In production, pbnsolve is given a copy of the intended solution, and can use this to make uniqueness checking faster in some cases. To be fair to the other solvers we did not do that in these tests. All test runs were done with the -u flag to disable the use of goal solutions from the input file.

By default pbnsolve takes input in XML format. But XML files can sometimes be extremely slow to parse, since doing so may require fetching the DTD files over the Internet. To avoid this, most tests were done with input files in Steve Simpson's .non format.

Results: It's most interesting to compare this to Simpson's solver, which does a pure depth-first search with a carefully tuned search heuristic to select guesses. Both solvers are very fast at finding logical consequences. Simpson's solver is usually bit faster on the easier puzzles, where pbnsolve's expensive strategy for making guesses costs it more than it gains it. The payoff is on the harder puzzles, where pbnsolve is substantially more likely to be able to find its way to a solution. Better guesses mean fewer guesses and thus less combinatorial explosion.

On some puzzles, like the Flag, this approach used to fail pbnsolve badly. so it would take pbnsolve almost two hours to solve that puzzle. Eventually I "fixed" that problem by having it notice when too few probes were resulting in contradictions. Then it switches over to a classic heuristic search strategy, using heuristic functions borrowed from Simpson's solver.

Finally, it should be remembered that pbnsolve and the Olšáks' solver are the only two solvers in this survey that solve multicolor puzzles. This adds a lot of additional complexity to the algorithms and is likely to slow down the solver in comparision to solvers that only do black and white puzzles.

5.1.2. Mirek and Petr Olšák's Nonogram Solver


Version Evaluated: 1.2

Date Evaluated: December 2009

Limitations: None.

Assessment: A fast and flexible solver, but has been overtaken by newer solvers.

Description: This is an open-source C-language solver that can handle color puzzles and triddlers as well as traditional paint-by-number solvers. It was probably one of the first really good solvers published on the web. The code is richly commented, but in Czech. English documentation is minimal. The documentation claims the line solver has linear complexity. Can read two different file formats. A number of test puzzles are included.

Set-up: It's all in one C file. Compile it and you're ready to go. I ran my tests like

   ./grid -total 2 -log 1 datafile
The -log option turns off the profuse default logging.

There are upper bounds for various things compiled into the program. To be able to handle all the puzzles in my multicolor puzzle set, I had to increase MAXBLOKU, which I think is the maximum number of clue numbers in a line. (Note that color puzzles can have twice as many clues per line as black & white puzzles.)

Results: The numbers in the table above tell the story. This is a very fast solver.

Note that earlier versions of this survey showed this solver performing somewhat poorly on the full results, but that turned out to be due to a bug in my batch execution script.

This remains the only solver I know of that can solve triddlers. The fact that its algorithms are generalized to support this may slow it down a bit, but I don't really think the speed impact of that is substantial.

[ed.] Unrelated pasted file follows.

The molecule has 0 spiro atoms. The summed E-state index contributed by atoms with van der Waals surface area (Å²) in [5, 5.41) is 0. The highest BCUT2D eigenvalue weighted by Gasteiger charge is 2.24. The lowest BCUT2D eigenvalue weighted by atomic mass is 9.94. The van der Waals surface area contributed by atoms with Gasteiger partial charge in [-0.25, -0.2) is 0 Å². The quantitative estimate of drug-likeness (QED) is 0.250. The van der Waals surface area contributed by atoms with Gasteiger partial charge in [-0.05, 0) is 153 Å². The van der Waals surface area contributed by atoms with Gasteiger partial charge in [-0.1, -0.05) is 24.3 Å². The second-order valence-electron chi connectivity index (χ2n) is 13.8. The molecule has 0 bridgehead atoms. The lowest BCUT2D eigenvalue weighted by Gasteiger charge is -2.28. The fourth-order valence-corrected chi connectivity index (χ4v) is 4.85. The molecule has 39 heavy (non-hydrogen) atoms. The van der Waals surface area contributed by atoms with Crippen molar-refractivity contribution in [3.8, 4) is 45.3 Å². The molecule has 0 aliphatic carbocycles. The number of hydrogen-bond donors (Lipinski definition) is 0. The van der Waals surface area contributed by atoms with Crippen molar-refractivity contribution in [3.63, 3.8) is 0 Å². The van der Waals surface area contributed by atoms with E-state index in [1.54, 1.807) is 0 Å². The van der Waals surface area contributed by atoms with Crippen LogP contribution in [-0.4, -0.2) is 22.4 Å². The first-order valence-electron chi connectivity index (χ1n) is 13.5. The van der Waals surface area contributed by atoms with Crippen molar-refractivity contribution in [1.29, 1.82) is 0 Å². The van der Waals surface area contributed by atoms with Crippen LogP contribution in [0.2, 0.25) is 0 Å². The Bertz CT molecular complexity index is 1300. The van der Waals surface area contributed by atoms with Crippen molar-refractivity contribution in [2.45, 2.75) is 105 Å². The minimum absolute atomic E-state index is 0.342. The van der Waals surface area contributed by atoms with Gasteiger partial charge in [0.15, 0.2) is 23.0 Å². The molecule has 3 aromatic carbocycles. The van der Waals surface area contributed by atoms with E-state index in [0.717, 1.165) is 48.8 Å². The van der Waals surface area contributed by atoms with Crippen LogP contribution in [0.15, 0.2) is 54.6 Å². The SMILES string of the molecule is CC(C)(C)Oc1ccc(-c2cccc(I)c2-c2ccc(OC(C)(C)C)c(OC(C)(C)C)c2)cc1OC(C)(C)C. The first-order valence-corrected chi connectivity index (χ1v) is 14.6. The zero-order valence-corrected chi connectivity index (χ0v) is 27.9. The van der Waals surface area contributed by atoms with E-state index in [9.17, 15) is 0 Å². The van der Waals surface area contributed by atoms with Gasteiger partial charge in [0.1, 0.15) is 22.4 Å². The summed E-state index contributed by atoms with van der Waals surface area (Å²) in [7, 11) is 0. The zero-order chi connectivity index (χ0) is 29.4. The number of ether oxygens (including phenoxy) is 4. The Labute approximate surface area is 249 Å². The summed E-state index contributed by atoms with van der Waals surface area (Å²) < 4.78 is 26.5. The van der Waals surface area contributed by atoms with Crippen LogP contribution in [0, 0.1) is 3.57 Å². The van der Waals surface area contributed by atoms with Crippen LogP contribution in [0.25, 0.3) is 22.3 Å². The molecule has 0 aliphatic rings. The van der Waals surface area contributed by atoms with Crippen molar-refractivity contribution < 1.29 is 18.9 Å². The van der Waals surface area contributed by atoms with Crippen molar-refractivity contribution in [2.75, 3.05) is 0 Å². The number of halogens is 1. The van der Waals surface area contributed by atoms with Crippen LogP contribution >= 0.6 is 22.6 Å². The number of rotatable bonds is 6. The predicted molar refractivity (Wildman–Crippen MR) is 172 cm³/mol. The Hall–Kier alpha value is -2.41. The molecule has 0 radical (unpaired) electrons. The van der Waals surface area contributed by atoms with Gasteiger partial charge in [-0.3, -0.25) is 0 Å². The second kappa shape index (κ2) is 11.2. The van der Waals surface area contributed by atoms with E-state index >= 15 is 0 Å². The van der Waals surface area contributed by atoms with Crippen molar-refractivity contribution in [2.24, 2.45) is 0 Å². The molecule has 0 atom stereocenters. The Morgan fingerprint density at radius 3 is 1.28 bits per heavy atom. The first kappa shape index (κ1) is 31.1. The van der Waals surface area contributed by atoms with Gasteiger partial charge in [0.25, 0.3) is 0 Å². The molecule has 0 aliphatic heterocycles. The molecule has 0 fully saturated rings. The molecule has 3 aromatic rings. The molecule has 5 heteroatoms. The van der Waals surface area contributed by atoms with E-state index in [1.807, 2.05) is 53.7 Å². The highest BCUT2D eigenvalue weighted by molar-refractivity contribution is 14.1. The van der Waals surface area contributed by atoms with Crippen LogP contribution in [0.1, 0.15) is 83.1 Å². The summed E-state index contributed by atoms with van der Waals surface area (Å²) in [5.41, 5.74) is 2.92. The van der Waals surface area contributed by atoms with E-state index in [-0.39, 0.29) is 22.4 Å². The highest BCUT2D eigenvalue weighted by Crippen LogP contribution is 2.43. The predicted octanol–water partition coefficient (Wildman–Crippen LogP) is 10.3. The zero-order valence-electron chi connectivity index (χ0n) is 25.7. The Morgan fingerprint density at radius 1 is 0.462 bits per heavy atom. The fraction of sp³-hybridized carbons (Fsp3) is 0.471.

5.1.3. Steve Simpson's Nonogram Solver


Version Evaluated: nonogram-1.9.12 with nonolib-4.3.0.

Date Evaluated: November 2011

Limitations: Black and white only.

Assessment: Very good solver with a terrific heuristic search capability.

Description: An open source solver library and command line interface written in C99. A Java version also exists but was not tested.

Set-up: Precompiled versions are availabe for Windows and RISC OS, but alas, I wanted to run in under Linux. To do that you need to get both the nonolib library and the nonogram command line tool.

The first step in building the library is to create a file named and put some configuration information into it. There is a sample in the configuration in the INSTALL file, but it's bizarre, suggesting a -ansi flag although the program is in C99, not ANSI C. I used:

    CFLAGS += -std=c99 -O2
Then 'make' and 'make install' work fine. When I first tried this with gcc-4.2, the compiler gave a segmentation fault while compiling fcomp.c with the -O2 flag. It works fine with gcc-4.4.1 though.

Compiling the nonogram command line program follows a similar procedure. For, I used:

    CFLAGS += -I$(INSTALL_PATH)/include
    CFLAGS += -std=c99 -O2
For all tests, I ran it with the command ./nonogram -s 2 -i datafile .

Results: As can be seen from the run times in the table, this is clearly a first rate solver, very close in performance to the Olšák's solver. It also consumes far less memory than the other solvers.

Simpson's solver would probably do even better on a benchmark where the goal was to find only one solution instead of two. Instead of being designed to find contradictions, pruning back the search tree as much as possible, it is designed to sprint down the most likely path toward a solution. The "Flag" puzzle is an example where the sprinting strategy works very well. It has lots of solutions, and it is not hard to find one, back up a bit, and find another, so Simpson's solver solves this in under a hundredth of a second. Solvers like mine and the BGU solver, who seek contradictions find this puzzle very hard because there aren't many contradictions to be found.